By the way, I really enjoyed the vowelless Variety puzzle today. NHTGMS could have been NoHiTGaMeS or oNeHiTGaMes, since they are both pretty rare, and I love HVRT cheese. The one problem I encountered was with VCSCRCLE. I wanted "vicious cycle" because that is the phrase I always use. I also liked the (unintentional?) meta. The last across entry was BaCKToSQuaReoNe, and square #1 across was HaRVaRDSQuaRe. Cute.

Hartley70 10:39 AM  

The puzzle was fine even if a bit on the easy side because it gets newbies started. I'm just irritated because I've wasted the better part of the morning trying to get the iphone app to check what I know to be a correct grid. I've tried every permutation, Grrrr!

Hartley70 10:43 AM  

@Ludyjynn I got numbers. I'm convinced they play favorites.

Anonymous 10:44 AM  

Love PB, but this didn't work. I think he got a little too fixated on the theme and lost sight of the solving experience. Oh well... one swing and a miss is not a strike out!

Anonymous 10:49 AM  

I'm going to vote with the people who say the theme is fine. It is not necessary the crosses work with the replacement X. That's a choice of the constructor.

I recommend today's Merl Reagle puzzle. It does some slick things.


Anon 7:46 am If you could care less, then you care. The proper expression is "couldn't care less".

Masked and Anonym007Us 10:50 AM  

I was X-ing out letters in themers, as I progressed. Wish I could say I noticed the crossed-out letters were spellin something. And also kinda like that I got outwitted, a little bit.

Primo SunPuz. Multiple onion layers. Spooky clever. thUmbsUp. Agree with @Benko-meister: memorable.

My Sunday Stumpy Stumper's theme seems kinda potsy, by comparison. Great minds think somewhat alike. But runtpuzs think more runtily...

www.xwordinfo.com/Solve?id=4011&id2=814

Actually, I was mostly just tryin to find a way to out-long-clue @muse.
M&A

Leapfinger 11:02 AM  

@Alias: Okey-dokey.

Just for the record, I liked it. Not crazy-mad liked it, but big grin all over my face liked it. If I remember this one [and I will], it won't be like @Benko, but because of all the huffing and puffing that ensued.

My favourite wrong-un was having those twins be SIAMESE instead of SORORAL [Are they Sorora Emerita?], and I have three good reasons for going that way, and they're shedding all over me as I type. All of them rescues, btw, and Baby Boy Baxter is my avatar.

Fill that piqued my interest included NUDEST MORGUE (if we're going to be creepy, let's do it up right!) which Bloomerizes nicely to MODEST NORGUE. Were I to pull an @Alias, that would segue nicely to something by Edvard Grieg, maybe some Lyrical Shtick, but helas, I'm not, so all y'all will have to DIY, should you want it.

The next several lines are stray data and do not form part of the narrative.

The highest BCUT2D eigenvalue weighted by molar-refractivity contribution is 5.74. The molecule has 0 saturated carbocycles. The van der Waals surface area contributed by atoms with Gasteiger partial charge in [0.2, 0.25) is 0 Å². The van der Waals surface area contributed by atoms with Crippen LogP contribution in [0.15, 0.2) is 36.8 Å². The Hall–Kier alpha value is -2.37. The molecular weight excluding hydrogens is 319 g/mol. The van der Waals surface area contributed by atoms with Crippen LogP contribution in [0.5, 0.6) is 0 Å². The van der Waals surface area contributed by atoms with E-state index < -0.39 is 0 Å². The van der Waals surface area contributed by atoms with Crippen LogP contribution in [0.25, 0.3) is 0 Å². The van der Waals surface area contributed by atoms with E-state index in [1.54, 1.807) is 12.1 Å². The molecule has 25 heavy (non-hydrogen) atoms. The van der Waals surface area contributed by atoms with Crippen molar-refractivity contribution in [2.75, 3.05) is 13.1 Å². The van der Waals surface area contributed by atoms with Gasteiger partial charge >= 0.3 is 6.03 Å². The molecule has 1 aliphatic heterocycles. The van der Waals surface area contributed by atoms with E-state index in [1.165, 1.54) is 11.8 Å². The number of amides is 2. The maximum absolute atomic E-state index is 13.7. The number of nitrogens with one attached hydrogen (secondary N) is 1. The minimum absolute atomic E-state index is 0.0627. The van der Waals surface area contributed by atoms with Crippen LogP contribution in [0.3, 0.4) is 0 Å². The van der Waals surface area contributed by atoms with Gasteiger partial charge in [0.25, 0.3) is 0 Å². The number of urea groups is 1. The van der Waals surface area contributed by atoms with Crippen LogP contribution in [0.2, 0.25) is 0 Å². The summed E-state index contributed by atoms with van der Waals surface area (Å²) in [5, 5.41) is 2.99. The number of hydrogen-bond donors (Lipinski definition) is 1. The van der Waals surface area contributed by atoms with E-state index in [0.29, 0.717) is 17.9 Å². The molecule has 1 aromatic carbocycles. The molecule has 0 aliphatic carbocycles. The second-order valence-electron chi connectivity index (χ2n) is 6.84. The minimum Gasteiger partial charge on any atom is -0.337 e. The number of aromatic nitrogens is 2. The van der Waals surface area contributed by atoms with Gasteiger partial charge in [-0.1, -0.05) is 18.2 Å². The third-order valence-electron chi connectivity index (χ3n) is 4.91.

Sorry if this was INXS.

Z 11:06 AM  

"The software didn't handle the solution to tell me I was correct" and "I didn't get it" are NOT criticisms of the puzzle. I solve on paper so I always get a little irked wading through the early software complaints with puzzles like these. I get that it is frustrating to think you have an error somewhere when you don't, but that the various apps handle creativity about as well as one expects a computer to handle creativity is not especially comment worthy.

As for the solution, I entered all the crossed out clues' answers (the original clues are crossed out in the magazine) and then wrote out the revised answers post solve. I missed the added touch that the crossed out letters spell CROSSED OUT. Sweet touch. This is a puzzle that needs to be savored like a complex IPA, not guzzled like a Bud Light. Sure, you can guzzle an IPA, but you're missing the fun.

Sloppy Seconds 11:08 AM  

@AliasZ:

Watch them spoilers for those of us that do the "other" puzzle later in the day.

Mohair Sam 11:16 AM  

I count myself among the many admirers of PB's work . . but, as an English friend says, this one was just too clever by half.

Very easy solve as a themeless, figured the X substitution thing early (WAR/X) and wondered why. Had to come here to find that crossed out letters spelled, well . . . .

Agree with @treedweller and many here - a crossword is a crossword and these did not cross in any way. Yes, we get the clever trick, but since it doesn't involve crossing words it just doesn't work for us - too clever by half.

Anonymous 11:39 AM  

Absolutely wonderful puzzle. I want Sundays to be different and am disappointed when they're not clever. IMO, PB's worst day is better than anyone else's best. I wish more constructors would use their imagination - this was delightful!

jdv 11:44 AM  

Easy. Similar to SteveJ, solved this as a themeless by looking at the clues inside the brackets. I thought the fill was great. Really liked the clue for 82d 'Raised on Books'. Never heard of Harlequin Opal.

loren muse smith 11:46 AM  

Spoiler alert to anyone planning to tackle @M&A's latest runt. . .

@M&A – talk about, a, um, shut'em up! You win! One – I'm going to try to be less wordy on my clues. Two – I shouldn't have singled out guys on the towel thing. My bad. (Understand, though, my kids have some friends visiting, and I have identified a definite gender pattern in this post-shower issue.)

(From yesterday – Pop Tart to Pop Tot. As in (popular) Shirley Temple or Honey Boo Boo. Ya gotta work with me here, man!)